Tax scammers now are targeting the military.
The scammers pose as Defense Department representatives and use a .mil e-mail address, according to the IRS. They claim that disability compensation recipients are eligible for extra money and ask their targets to send them government documents with personal and financial information to an address in Florida. The scammers then steal their victims' identities to empty their bank accounts, use their credit cards, or apply for loans, credit cards, services, or benefits in their victims' name, according to the IRS.
There are a number of tax scams out there, according to the IRS. For example, some scammers have promised fraudulent tax refunds to low-income seniors and charged steep fees for filing the claims, according to the IRS.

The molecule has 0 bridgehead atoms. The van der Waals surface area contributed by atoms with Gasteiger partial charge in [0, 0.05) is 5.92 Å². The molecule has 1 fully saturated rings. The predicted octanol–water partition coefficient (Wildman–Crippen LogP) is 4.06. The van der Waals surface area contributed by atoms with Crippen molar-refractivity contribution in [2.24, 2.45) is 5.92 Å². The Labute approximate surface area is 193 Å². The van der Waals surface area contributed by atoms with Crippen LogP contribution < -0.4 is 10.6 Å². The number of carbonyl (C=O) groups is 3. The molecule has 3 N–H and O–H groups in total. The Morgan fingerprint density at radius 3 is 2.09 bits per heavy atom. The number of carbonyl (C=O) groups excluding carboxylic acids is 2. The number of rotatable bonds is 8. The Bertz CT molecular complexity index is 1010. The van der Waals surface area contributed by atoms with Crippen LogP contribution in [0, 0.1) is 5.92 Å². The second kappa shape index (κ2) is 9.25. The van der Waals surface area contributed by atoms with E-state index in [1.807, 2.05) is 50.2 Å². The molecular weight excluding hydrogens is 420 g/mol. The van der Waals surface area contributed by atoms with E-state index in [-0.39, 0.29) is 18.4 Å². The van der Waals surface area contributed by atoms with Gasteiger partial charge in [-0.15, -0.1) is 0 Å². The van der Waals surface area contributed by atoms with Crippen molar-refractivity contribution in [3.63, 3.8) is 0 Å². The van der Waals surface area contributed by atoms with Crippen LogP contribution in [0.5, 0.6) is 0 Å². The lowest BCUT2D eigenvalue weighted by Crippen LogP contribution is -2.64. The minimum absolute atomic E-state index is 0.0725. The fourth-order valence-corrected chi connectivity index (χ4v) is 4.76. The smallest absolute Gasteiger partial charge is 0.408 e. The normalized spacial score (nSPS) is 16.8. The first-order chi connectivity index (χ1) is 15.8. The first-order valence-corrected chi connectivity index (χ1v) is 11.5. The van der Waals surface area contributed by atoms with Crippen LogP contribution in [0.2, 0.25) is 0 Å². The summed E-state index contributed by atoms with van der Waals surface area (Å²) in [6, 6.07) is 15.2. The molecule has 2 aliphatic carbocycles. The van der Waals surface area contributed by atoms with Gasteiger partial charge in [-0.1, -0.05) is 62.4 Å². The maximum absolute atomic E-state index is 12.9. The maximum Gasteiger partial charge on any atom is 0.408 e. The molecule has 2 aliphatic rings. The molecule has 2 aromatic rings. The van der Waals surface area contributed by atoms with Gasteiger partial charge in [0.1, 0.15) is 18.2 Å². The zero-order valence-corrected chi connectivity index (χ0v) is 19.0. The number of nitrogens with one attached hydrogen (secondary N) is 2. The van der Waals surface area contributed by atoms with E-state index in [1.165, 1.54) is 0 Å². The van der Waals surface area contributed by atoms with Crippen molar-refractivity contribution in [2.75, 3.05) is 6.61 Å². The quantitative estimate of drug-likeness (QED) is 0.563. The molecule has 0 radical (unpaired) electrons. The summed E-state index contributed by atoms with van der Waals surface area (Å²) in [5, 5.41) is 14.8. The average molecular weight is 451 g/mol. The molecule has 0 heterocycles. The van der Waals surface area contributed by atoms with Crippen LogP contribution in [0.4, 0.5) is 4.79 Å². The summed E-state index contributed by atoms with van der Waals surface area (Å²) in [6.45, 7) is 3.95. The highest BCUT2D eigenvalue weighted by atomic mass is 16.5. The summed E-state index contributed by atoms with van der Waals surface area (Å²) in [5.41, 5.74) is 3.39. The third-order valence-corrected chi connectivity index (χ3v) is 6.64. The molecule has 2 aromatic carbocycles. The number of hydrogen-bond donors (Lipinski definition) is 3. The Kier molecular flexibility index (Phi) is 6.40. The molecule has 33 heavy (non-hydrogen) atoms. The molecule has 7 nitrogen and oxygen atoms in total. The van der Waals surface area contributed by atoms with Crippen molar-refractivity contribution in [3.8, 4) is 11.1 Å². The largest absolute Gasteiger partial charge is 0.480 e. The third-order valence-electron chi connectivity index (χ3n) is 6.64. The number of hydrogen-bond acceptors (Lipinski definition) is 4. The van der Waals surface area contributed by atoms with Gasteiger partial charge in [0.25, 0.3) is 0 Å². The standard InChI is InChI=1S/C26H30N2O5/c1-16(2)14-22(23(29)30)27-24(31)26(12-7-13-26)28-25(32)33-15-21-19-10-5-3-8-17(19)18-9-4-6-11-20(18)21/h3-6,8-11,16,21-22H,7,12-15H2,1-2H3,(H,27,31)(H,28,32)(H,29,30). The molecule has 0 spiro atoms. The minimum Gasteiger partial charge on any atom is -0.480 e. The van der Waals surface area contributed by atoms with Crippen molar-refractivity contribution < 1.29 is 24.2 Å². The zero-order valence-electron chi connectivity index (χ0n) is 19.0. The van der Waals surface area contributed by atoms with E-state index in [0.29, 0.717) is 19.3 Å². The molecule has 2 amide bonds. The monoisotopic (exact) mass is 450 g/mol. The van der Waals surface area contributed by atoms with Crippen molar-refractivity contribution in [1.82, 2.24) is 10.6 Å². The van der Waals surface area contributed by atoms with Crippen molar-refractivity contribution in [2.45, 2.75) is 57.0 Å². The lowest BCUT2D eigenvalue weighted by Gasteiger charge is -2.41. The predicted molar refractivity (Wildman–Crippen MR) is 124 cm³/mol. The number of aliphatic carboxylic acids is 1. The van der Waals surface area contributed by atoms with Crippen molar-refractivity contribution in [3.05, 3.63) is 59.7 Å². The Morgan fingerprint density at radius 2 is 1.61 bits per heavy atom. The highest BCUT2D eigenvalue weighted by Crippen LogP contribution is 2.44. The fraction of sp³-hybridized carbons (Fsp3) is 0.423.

The IRS notes that it never asks taxpayers for their personal or financial information, unsolicited.
The IRS offers these tips for avoiding identity theft:
- Don’t carry your Social Security card or any document(s) with your SSN on it.
- Don’t give a business your SSN just because they ask. Give it only when required.
- Protect your financial information.
- Check your credit report every 12 months.
- Secure personal information in your home.
- Protect your personal computers by using firewalls, anti-spam/virus software, update security patches, and change passwords for Internet accounts.
- Don’t give personal information over the phone, through the mail or on the Internet unless you have initiated the contact or you are sure you know who you are dealing with.